A: I had actually been looking for a way I could sell prints without dealing with inventory and the hassles of shipping for a while. When I found Fine Art America, it was exactly the type of service I had been thinking of. Actually, it was easier and cheaper than I had thought it would be.
Q: Are you satisfied with the sales you are receiving from FAA?
A: Definitely. I mean, I think a lot of it has to do with my own marketing (or dumb luck). Over the past year I’ve had my work published in a few national magazines, and I’ve been picked up by a bunch of popular blogs. It seems each time that I get a significant bump in traffic to my personal website, from whatever source, I also get a few print sales at Fine Art America. I have no idea how much of those sales comes from people who happen on my work directly on the Fine Art America site, although I do get emails and comments on my work from people who’ve found me by that route. But regardless of how it’s happening, I’ve sold more prints this past year than I ever guessed I would, and all that in a bad economy.
Q: Do you feel that print sales helps or hurts sales of your originals? (Some artists may feel that prints of their work competes with the originals for buyers.)
A: I’ve heard this question a lot, and I’ve definitely spoken with artists, collectors, and gallerists who have different ideas about it. My opinion is that I think it’s kind of a ridiculous argument. The audience for a $75 print is completely different than that for a $5,000 original painting. The vast majority of my audience can’t afford an original at those prices – I mean, I know I can’t. And it seems stupid to ignore the chance to A) make some more money, obviously, but just as importantly B) Get your work out there to those who appreciate it most. The same people who buy an inexpensive print might very well one day soon be able to afford a painting – or multiple paintings. I don’t really understand the attitude that this will somehow bring down the demand or cost of original paintings. If I were a collector, I would feel pretty darn good knowing I own a piece that I knew was selling prints like hot cakes. Now, I have had one collector ask me not to release prints of a painting she bought, and I have honored her wish. But I have had a few collectors of my work, completely unprompted by me, OFFER to loan me back my work so I could scan it and sell it as a print.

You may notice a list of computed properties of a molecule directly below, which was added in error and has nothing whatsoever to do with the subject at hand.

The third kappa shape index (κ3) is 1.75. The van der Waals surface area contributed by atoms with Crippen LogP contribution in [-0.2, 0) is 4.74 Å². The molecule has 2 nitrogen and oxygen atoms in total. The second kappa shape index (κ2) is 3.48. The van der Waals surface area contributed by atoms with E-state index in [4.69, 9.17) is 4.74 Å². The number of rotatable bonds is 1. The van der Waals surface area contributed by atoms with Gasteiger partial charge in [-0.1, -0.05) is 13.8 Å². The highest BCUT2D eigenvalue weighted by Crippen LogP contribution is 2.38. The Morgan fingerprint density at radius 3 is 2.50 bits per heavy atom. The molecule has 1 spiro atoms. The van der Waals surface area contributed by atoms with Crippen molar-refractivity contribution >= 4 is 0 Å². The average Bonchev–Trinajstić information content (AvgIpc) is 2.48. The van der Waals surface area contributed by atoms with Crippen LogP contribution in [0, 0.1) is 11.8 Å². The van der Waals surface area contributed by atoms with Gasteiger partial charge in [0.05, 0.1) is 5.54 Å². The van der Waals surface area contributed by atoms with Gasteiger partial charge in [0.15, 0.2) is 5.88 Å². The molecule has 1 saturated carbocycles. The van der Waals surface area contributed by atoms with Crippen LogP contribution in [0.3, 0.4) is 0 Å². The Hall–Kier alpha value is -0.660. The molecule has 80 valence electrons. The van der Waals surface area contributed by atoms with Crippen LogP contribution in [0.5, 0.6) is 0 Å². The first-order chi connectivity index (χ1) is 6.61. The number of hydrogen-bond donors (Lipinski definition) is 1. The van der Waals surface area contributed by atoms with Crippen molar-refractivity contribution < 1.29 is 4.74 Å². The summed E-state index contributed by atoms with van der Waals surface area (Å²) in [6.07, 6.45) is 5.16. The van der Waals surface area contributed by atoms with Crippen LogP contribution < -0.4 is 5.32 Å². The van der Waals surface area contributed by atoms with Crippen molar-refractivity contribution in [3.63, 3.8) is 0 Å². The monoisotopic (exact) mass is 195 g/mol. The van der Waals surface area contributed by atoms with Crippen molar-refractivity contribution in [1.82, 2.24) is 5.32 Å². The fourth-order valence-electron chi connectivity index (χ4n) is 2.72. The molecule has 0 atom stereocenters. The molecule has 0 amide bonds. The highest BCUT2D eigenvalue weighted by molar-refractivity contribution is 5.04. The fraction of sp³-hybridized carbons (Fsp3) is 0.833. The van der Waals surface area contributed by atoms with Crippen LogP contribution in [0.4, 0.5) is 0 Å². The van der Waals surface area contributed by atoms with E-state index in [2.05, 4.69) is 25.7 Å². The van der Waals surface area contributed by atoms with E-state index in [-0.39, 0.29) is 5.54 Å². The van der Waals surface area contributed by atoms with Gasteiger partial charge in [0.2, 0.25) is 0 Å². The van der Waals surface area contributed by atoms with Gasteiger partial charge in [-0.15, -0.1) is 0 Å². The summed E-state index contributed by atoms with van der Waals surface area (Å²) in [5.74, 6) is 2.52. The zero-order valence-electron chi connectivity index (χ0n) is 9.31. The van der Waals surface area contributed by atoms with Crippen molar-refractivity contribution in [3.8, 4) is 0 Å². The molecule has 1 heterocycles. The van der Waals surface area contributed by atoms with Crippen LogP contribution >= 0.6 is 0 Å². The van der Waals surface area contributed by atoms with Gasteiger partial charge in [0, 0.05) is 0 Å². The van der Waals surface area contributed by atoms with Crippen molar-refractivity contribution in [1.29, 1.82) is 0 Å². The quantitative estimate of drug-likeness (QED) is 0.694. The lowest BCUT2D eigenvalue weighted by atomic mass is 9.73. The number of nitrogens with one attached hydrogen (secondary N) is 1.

Q: Looking back, do you think you made the right choice, getting into print-on-demand?
A: Yes, I’ve made a decent amount of money, made fans of my work (without sizable amounts of disposable income) fairly happy, and hopefully my work is hanging on people’s walls around the world.
Q: Any words of advice for our readers?
A: Get your work out there. It’s not the fun part, but marketing yourself is the difference between getting a show and hanging your work in your basement.
- Marketing: 7 Places to Sell Your Work Online
- Marketing: A Review of Fine Art America
- Marketing: Where to Sell Prints of Your Work Online
- Marketing: Artist Websites on Fine Art America
- Marketing: Fine Art America Review, Part 2
- Inspiration: Helena Nelson-Reed
- Marketing: A Review of Online Portfolio Sites